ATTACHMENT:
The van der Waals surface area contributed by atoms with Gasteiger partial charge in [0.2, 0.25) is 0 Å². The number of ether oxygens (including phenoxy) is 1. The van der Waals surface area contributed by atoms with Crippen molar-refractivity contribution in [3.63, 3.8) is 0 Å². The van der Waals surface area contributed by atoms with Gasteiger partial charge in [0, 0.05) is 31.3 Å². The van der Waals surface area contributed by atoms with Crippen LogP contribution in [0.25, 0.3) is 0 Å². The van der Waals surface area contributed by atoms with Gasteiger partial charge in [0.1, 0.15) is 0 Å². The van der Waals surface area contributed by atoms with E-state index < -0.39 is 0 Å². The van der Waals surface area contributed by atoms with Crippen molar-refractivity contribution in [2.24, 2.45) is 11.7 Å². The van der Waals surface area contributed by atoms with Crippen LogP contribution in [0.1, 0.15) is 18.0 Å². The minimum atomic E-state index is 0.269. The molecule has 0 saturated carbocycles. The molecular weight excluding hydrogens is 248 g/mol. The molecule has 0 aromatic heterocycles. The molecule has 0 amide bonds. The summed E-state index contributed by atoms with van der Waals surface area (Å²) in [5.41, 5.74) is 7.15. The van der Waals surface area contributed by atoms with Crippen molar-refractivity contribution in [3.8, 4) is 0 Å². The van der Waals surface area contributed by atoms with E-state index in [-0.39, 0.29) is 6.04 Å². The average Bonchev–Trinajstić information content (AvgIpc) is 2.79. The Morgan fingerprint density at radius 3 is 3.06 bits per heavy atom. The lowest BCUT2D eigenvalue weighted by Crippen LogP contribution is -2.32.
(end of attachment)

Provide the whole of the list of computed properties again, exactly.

The van der Waals surface area contributed by atoms with Gasteiger partial charge in [0.2, 0.25) is 0 Å². The number of ether oxygens (including phenoxy) is 1. The van der Waals surface area contributed by atoms with Crippen molar-refractivity contribution in [3.63, 3.8) is 0 Å². The van der Waals surface area contributed by atoms with Gasteiger partial charge in [0, 0.05) is 31.3 Å². The van der Waals surface area contributed by atoms with Crippen LogP contribution in [0.25, 0.3) is 0 Å². The van der Waals surface area contributed by atoms with Gasteiger partial charge in [0.1, 0.15) is 0 Å². The van der Waals surface area contributed by atoms with E-state index < -0.39 is 0 Å². The van der Waals surface area contributed by atoms with Crippen molar-refractivity contribution in [2.24, 2.45) is 11.7 Å². The van der Waals surface area contributed by atoms with Crippen LogP contribution in [0.1, 0.15) is 18.0 Å². The minimum atomic E-state index is 0.269. The molecule has 0 saturated carbocycles. The molecular weight excluding hydrogens is 248 g/mol. The molecule has 0 aromatic heterocycles. The molecule has 0 amide bonds. The summed E-state index contributed by atoms with van der Waals surface area (Å²) in [5.41, 5.74) is 7.15. The van der Waals surface area contributed by atoms with Crippen molar-refractivity contribution in [3.8, 4) is 0 Å². The van der Waals surface area contributed by atoms with E-state index in [-0.39, 0.29) is 6.04 Å². The average Bonchev–Trinajstić information content (AvgIpc) is 2.79. The Morgan fingerprint density at radius 3 is 3.06 bits per heavy atom. The lowest BCUT2D eigenvalue weighted by Crippen LogP contribution is -2.32.